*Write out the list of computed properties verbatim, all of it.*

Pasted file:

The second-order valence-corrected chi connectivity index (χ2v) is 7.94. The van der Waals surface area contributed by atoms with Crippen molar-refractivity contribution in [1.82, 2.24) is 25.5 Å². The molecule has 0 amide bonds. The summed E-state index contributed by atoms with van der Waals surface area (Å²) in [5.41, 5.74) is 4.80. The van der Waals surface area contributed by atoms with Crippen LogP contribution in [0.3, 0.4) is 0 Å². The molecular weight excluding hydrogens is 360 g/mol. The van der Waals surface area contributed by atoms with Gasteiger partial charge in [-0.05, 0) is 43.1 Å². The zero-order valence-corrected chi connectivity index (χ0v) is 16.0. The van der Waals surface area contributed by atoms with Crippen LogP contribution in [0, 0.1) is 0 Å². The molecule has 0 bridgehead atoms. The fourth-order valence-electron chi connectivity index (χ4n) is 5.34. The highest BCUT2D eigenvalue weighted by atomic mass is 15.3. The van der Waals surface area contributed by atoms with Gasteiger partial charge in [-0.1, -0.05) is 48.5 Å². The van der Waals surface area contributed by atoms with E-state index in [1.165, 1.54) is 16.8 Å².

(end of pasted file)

The second-order valence-corrected chi connectivity index (χ2v) is 7.94. The van der Waals surface area contributed by atoms with Crippen molar-refractivity contribution in [1.82, 2.24) is 25.5 Å². The molecule has 0 amide bonds. The summed E-state index contributed by atoms with van der Waals surface area (Å²) in [5.41, 5.74) is 4.80. The van der Waals surface area contributed by atoms with Crippen LogP contribution in [0.3, 0.4) is 0 Å². The molecular weight excluding hydrogens is 360 g/mol. The van der Waals surface area contributed by atoms with Gasteiger partial charge in [-0.05, 0) is 43.1 Å². The zero-order valence-corrected chi connectivity index (χ0v) is 16.0. The van der Waals surface area contributed by atoms with Crippen LogP contribution in [0, 0.1) is 0 Å². The molecule has 0 bridgehead atoms. The fourth-order valence-electron chi connectivity index (χ4n) is 5.34. The highest BCUT2D eigenvalue weighted by atomic mass is 15.3. The van der Waals surface area contributed by atoms with Gasteiger partial charge in [-0.1, -0.05) is 48.5 Å². The van der Waals surface area contributed by atoms with E-state index in [1.165, 1.54) is 16.8 Å².